Joe Feddersen, of Colville heritage, was born in 1953 in Omak, Washington, on the edge of the Colville Reservation. He first took up printmaking at Wenatchee Community College under the direction of printmaker Robert Graves, and then later studied with influential artists Glen Alps and Michael Spafford at the University of Washington, where he received his B.F.A. in 1983. He went on to receive an M.F.A. at the University of Wisconsin, Madison in 1989, and since that time has taught art at Evergreen State College in Olympia. Feddersen has recently been honored with the prestigious Eiteljorg Fellowship for Native American Fine Art (2001) and will exhibit his work at the Smithsonian’s National Museum of the American Indian in New York City in summer 2003.
In his twenty-year career, Feddersen has worked in painting, three-dimensional constructions, photography, and computer-generated imagery, but he is best known as a virtuoso printmaker. This exhibition features recent prints from the Plateau Geometric Series (a series of prints inspired by Plateau Indian basket designs), the Tamas Series (inspired by imagery Feddersen associates with his maternal grandmother), and other work whose geometric designs are derived from Plateau artistry, itself inspired by Northwest landscapes, flora, and fauna. Feddersen is first to note that his work does not copy from Plateau designs, but begins with them as a point of departure.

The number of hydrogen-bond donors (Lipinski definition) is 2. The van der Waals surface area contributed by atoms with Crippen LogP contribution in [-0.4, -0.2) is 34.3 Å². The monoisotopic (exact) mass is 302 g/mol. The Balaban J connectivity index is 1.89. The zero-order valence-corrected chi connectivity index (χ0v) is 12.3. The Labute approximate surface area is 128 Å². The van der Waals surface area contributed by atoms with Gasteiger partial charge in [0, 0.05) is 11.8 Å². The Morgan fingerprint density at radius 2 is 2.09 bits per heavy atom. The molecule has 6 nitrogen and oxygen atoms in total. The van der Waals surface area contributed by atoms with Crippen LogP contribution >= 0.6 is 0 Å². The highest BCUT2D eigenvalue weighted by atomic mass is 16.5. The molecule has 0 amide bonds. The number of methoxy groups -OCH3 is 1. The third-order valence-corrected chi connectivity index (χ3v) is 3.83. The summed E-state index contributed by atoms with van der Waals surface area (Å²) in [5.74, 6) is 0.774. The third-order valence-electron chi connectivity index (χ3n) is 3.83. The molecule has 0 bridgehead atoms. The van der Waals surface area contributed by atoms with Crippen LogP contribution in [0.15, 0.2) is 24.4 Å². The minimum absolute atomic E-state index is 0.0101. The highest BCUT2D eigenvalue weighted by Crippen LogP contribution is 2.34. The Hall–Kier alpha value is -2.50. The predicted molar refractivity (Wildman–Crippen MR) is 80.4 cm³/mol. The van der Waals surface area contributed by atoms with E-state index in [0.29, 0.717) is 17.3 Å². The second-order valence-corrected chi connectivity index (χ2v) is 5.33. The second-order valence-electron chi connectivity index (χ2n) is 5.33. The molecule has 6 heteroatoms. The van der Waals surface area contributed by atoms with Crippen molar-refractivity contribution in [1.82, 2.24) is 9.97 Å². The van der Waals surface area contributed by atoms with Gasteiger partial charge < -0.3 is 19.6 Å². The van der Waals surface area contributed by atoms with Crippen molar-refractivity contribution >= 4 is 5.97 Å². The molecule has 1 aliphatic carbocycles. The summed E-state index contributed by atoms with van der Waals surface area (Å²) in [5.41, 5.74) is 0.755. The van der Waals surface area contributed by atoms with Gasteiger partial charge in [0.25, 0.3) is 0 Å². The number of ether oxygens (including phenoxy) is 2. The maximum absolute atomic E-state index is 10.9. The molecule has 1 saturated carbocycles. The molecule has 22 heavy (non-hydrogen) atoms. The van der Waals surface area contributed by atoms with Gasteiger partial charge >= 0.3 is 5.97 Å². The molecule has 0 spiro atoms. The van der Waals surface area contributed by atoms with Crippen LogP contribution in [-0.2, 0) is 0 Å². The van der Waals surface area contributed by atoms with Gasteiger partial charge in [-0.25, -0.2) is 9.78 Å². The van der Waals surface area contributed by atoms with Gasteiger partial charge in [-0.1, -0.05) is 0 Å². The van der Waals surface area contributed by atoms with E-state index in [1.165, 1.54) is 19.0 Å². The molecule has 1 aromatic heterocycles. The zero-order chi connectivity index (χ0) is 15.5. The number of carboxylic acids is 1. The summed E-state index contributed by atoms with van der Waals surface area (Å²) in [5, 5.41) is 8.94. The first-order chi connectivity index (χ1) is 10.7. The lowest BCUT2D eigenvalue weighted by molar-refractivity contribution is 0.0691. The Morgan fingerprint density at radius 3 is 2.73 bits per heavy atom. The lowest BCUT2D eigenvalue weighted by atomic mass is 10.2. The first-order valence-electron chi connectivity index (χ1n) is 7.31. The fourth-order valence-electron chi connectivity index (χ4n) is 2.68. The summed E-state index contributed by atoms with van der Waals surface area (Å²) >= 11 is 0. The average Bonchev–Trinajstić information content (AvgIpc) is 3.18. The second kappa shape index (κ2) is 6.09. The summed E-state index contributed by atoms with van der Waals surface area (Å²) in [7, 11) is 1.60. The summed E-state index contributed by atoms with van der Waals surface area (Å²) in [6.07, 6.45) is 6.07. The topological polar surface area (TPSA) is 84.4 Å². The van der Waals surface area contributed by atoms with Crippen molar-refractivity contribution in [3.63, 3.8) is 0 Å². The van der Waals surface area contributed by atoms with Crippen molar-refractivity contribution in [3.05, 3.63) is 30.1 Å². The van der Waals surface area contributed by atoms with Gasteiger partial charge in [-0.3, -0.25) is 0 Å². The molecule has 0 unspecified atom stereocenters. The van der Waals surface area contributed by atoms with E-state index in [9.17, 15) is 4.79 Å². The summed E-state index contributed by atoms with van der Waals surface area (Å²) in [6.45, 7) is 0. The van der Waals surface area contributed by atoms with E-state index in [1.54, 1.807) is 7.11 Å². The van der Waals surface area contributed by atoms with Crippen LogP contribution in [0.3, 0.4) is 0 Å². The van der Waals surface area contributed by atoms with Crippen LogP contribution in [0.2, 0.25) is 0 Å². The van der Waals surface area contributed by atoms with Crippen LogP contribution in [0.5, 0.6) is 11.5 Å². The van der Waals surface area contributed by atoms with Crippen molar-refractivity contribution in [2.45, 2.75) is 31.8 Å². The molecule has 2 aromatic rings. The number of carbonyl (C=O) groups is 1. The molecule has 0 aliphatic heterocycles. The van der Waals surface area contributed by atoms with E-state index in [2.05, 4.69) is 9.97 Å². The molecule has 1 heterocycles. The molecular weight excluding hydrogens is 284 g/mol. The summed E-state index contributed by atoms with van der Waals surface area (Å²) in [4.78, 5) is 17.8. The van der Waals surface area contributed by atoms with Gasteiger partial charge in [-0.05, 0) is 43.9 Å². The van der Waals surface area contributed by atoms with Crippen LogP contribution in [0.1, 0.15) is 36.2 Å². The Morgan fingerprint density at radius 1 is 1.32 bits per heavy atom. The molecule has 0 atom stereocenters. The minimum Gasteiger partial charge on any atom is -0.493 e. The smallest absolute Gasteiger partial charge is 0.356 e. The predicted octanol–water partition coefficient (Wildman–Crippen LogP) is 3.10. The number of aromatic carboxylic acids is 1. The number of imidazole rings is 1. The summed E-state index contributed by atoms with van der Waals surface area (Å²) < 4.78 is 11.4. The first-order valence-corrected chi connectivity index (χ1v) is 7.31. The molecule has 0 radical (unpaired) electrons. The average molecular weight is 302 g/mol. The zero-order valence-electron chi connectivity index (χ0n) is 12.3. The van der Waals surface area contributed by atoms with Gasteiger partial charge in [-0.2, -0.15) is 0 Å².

Feddersen is profoundly interested in exploring the complexities of a wide range of printmaking processes. Each of the Plateau Geometrics, for example, is a unique print, made with multiple media used sequentially, including aquatint, stencil relief, silagraphy (a silicon-based process), drypoint, and blind emboss. He is noted for his use of the blended roll, in which many colored inks are lain down at once in a single pass of the roller over the print matrix.
In the last few years, Feddersen learned to weave Plateau-style baskets, with the help of his Warm Springs friend, poet Elizabeth Woody. As he has mastered yet another medium, Feddersen has also kept true to one of his primary interests as an artist: to investigate the relationship between abstraction and figurative representation, a very modernist concern. This concern is easily seen in his prints, yet is also playfully explored in his baskets. The Urban Indian Suite of baskets, for example, takes a Plateau Indian form and infuses it with designs that abstractly evoke the symbols of contemporary urban life (chain link fences, bricks, parking lot lines, and so on).
Joe Feddersen: Prints and Baskets: brings together these two strands of work in a dialogue with one another. We are honored to exhibit this selection of work by Joe Feddersen, who is truly one of the finest printmakers in the Northwest and one of the most accomplished artists of Native American heritage in the United States.